Breed content

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All breeds of cattle are eligible for MSA grading, although Bos indicus or tropical breed content (TBC) as a single attribute can have up to 12% variation on eating quality. Generally as tropical breed content increases, eating quality decreases.

MSA research has shown that the tropical breed content of cattle (Bos indicus) has a negative impact on the eating quality of many cuts. The negative effect is most evident in those cuts with little connective tissue and is primarily associated with differences in enzyme action within the muscles between Bos Taurus and Bos indicus breeds.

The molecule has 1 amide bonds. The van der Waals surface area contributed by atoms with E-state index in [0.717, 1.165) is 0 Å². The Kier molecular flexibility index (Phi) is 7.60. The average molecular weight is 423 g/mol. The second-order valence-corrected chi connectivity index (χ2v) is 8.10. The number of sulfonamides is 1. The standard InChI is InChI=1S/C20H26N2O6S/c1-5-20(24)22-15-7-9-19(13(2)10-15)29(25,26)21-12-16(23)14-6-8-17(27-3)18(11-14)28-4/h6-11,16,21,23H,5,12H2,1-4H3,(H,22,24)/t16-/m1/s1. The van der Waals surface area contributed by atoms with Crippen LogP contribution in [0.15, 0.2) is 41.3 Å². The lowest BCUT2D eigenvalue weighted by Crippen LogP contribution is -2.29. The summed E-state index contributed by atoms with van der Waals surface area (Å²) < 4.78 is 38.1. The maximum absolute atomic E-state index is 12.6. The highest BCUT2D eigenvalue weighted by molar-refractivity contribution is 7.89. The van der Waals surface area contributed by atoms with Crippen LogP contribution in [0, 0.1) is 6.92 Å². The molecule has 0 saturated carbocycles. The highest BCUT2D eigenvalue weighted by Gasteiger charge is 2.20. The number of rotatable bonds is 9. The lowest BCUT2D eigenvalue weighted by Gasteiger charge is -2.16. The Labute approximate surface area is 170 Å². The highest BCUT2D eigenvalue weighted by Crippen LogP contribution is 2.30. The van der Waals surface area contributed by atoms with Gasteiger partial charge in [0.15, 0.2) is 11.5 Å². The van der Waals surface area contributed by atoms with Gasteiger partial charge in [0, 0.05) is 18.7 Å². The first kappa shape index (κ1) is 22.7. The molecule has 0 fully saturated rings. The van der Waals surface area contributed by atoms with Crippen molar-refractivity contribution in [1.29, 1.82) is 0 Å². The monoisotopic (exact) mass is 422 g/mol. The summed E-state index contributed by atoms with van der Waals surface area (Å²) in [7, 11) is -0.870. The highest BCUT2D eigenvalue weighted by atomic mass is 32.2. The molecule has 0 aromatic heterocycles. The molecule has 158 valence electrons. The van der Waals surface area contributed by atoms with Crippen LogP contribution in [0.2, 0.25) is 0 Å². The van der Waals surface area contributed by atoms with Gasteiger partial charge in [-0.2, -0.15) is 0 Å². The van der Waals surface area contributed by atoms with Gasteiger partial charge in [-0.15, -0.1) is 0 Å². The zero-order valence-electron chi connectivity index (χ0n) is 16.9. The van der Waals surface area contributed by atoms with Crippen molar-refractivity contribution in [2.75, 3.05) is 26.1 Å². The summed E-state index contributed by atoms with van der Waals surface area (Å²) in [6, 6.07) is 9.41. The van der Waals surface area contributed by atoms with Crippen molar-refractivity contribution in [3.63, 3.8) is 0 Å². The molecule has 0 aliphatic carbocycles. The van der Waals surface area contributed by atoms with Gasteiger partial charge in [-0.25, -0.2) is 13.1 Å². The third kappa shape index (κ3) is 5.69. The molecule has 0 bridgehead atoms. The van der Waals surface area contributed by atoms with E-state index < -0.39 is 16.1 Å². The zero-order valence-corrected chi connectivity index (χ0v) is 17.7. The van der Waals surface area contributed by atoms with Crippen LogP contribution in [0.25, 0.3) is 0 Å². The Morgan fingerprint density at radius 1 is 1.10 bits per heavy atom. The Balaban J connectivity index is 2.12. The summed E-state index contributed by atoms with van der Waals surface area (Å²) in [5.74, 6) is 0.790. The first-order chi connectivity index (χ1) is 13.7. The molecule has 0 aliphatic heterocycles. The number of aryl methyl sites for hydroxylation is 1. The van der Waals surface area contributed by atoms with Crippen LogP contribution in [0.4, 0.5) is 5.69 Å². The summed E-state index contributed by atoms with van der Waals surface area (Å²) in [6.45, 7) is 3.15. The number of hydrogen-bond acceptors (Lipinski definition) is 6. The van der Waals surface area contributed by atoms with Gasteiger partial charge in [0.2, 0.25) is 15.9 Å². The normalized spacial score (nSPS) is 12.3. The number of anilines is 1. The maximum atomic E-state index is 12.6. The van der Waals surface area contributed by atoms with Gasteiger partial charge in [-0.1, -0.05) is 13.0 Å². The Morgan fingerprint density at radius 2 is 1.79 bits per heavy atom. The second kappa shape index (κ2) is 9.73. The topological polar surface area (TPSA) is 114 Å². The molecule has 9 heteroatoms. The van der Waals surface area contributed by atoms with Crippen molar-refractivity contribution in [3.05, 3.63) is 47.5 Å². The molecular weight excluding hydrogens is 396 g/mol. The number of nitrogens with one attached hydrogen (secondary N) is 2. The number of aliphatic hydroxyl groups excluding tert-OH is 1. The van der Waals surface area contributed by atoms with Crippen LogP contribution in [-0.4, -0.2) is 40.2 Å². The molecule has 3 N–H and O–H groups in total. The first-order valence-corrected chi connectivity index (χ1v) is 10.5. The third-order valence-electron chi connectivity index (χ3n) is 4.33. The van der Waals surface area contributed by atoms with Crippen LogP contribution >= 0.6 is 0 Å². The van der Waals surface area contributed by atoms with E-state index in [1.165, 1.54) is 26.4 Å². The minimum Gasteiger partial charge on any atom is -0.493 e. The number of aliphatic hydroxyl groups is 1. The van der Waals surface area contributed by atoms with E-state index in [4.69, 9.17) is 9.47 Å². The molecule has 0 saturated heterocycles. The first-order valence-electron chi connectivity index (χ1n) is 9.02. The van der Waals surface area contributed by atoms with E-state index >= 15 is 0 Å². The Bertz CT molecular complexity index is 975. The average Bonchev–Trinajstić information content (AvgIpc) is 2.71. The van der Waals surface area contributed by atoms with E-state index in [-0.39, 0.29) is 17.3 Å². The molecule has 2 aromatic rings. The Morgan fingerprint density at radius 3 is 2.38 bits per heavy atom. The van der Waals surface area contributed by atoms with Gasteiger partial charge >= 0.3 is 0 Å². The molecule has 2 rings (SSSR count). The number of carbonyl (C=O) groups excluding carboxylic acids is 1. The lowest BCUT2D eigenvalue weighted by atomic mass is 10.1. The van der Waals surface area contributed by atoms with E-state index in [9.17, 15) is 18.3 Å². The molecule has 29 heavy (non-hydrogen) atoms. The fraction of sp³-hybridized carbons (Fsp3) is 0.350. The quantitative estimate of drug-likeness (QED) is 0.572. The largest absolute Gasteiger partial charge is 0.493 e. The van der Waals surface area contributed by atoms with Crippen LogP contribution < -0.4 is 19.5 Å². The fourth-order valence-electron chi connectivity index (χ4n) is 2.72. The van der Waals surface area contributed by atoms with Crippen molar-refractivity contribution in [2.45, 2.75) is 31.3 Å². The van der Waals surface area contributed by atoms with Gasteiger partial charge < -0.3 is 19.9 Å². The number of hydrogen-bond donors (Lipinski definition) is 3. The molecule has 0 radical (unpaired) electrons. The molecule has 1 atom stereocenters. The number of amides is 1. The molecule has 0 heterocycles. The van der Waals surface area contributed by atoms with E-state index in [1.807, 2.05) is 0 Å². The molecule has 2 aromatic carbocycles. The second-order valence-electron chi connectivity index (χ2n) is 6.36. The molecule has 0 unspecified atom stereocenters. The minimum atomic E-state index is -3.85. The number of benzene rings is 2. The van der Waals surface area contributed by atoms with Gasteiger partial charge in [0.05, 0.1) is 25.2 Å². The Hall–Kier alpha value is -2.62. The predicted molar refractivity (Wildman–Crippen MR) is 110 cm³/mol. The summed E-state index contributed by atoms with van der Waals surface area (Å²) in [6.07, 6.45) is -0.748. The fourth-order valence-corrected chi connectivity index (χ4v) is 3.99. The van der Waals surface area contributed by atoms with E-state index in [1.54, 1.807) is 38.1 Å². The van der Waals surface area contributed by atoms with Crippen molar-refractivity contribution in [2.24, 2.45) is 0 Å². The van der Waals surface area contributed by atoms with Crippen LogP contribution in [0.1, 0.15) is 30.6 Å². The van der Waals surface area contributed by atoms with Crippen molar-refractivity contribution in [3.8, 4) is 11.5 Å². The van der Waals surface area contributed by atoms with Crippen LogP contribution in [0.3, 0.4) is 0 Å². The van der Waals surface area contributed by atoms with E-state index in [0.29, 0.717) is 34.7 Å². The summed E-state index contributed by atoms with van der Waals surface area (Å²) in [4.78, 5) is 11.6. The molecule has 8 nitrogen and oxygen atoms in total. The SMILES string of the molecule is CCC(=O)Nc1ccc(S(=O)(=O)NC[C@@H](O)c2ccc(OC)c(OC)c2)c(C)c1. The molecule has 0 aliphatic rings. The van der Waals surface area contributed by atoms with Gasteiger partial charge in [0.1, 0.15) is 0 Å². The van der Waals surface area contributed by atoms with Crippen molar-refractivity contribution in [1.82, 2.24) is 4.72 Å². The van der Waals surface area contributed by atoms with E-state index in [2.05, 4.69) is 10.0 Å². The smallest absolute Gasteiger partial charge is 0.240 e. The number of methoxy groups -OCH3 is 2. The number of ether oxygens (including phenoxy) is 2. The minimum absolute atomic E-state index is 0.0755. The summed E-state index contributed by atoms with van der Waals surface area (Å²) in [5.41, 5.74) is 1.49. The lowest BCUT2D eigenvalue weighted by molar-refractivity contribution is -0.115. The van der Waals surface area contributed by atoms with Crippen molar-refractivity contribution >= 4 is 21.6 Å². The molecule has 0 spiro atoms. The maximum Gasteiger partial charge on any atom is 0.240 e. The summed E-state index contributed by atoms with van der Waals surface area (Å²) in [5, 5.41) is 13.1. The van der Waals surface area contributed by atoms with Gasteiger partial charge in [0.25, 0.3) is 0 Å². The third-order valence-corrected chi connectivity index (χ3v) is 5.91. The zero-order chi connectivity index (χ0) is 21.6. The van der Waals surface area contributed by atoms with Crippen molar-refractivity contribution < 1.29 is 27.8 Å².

While hump height has been used to validate tropical breed content, recent research examined the relationship between hump height, breed composition using genotyping and Bos indicus content to further explore the relationship to eating quality. MSA found that the accuracy of predicting eating quality was similar regardless of whether it had been estimated from genomics, or from hump height (measured in conjunction with carcase weight and sex).

As a result, hump height (in conjunction with carcase weight and sex) is now used as the direct predictor of eating quality within the MSA model in regards to the Tropical Breed content of cattle.

On-farm management of genetics and nutrition will maximize eating quality of beef from tropical breed cattle.

Producers need to declare whether their cattle contain tropical breed content on the MSA vendor declaration form by indicating the estimated percentage.

Below are links to the MSA Tips and Tools page for more information on the eating quality of tropical breed cattle.

The effect of TBC

Maximising with TBC